Ron Kurtz, founder of Hakomi, dies

Hakomi founder Ron Kurtz died Wednesday morning of a massive heart attack in Ashland, friends and colleagues said. He was 76.

Kurtz was known nationally for developing Hakomi, a body-centered psychotherapy that incorporates the principles of Buddhism with traditional psychology to heal long-standing emotional wounds.

Kurtz founded his Hakomi training center in Ashland after suffering a heart attack a year ago. He pulled back on traveling for his seminars and began organizing four decades of writings and videotapes.

Kurtz called Hakomi "applied Buddhism" because of its emphasis on gentle mindfulness, nonviolence, honesty and the oneness of mind and body.

His work and the trainings posted on will be continued by his longtime associates, Marina McDonald and Adama Hamilton.

"Ron was a quiet, under-recognized prophet who somehow brought forth this incredible, magical method of going into a state of such intense, loving presence, embodying a father's love that anyone touched by it was inspired and changed," said McDonald, who understudied with Kurtz for 14 years.

Kurtz wrote his book on Hakomi, "The Body Speaks Its Mind," early in his career, saw the therapy through its evolution, and had completed a book defining a simpler and more direct "legacy version" of Hakomi, which will be published soon, said McDonald.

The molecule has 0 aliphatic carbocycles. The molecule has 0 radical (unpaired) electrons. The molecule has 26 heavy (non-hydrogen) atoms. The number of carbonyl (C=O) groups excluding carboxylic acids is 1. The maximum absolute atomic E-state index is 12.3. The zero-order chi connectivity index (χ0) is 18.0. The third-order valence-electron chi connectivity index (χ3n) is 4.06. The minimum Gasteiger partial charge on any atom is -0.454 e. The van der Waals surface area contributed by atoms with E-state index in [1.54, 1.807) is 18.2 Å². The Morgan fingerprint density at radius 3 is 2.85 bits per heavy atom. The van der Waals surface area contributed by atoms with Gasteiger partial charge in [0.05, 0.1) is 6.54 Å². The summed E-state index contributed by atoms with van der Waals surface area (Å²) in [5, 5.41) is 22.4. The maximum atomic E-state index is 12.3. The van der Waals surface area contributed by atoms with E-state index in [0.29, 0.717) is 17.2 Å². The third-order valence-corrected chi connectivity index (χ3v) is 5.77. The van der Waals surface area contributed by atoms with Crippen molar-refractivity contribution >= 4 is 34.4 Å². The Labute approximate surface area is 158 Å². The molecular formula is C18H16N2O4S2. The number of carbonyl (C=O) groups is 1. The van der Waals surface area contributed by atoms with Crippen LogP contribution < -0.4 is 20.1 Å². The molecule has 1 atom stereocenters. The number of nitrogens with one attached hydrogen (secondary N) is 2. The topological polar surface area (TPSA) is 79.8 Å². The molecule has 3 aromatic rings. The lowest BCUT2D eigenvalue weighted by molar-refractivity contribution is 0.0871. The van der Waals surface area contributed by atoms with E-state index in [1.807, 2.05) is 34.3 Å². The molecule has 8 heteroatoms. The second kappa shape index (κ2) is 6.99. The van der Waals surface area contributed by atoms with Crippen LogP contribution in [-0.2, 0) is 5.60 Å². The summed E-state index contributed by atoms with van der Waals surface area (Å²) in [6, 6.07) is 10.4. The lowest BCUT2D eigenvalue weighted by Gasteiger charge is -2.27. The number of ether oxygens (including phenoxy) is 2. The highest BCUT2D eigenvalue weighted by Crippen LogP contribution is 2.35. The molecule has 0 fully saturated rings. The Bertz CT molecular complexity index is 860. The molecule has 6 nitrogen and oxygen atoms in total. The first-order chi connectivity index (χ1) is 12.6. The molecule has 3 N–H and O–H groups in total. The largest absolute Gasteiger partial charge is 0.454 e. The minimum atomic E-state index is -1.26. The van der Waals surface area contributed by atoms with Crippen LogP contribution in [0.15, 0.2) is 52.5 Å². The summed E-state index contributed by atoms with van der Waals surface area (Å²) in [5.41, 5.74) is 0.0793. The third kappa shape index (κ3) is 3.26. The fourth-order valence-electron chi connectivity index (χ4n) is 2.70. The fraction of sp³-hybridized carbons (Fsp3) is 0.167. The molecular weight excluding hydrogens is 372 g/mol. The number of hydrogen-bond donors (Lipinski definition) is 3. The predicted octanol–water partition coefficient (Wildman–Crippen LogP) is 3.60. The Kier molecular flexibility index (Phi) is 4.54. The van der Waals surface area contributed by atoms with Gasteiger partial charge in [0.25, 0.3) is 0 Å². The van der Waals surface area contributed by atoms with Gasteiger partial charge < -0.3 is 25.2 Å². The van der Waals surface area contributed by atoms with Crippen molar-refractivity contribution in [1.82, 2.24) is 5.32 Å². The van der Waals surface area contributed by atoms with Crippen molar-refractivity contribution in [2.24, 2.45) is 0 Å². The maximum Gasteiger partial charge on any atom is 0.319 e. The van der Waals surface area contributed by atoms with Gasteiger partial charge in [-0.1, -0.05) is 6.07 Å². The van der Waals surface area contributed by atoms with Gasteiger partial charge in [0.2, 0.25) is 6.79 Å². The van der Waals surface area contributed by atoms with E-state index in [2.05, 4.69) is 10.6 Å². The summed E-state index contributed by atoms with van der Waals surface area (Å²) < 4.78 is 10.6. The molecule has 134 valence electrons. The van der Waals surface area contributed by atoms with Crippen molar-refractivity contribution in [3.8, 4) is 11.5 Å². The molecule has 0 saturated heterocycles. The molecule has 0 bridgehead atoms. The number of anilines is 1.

Hundreds of trainers of Hakomi, a Hopi word for "who are you," practice around the world, she said.

Hamilton worked eight years with Kurtz, calling his body of work "clear, wise, profound — and it will help humanity long into the future."

"He was a courageous rebel and innovator who changed my life and countless others," Hamilton said.

Kurtz, a native of Brooklyn, N.Y., was educated at the University of Indiana, had taught at Esalen at Big Sur, Calif., and learned from many psychology pioneers there early in his career.

He is survived by his wife, naturopath Terry Toth, and their grown daughter, Lily Kurtz.

Toth said Kurtz's family and work were the passions of his life. "He never stopped learning, expanding his theories and helping people, teaching them to heal," she said.

A viewing is planned for friends and colleagues, and a memorial service will be announced at a later date on the Ron Kurtz Center website, McDonald said.

John Darling is a freelance writer living in Ashland. E-mail him at

Share This Story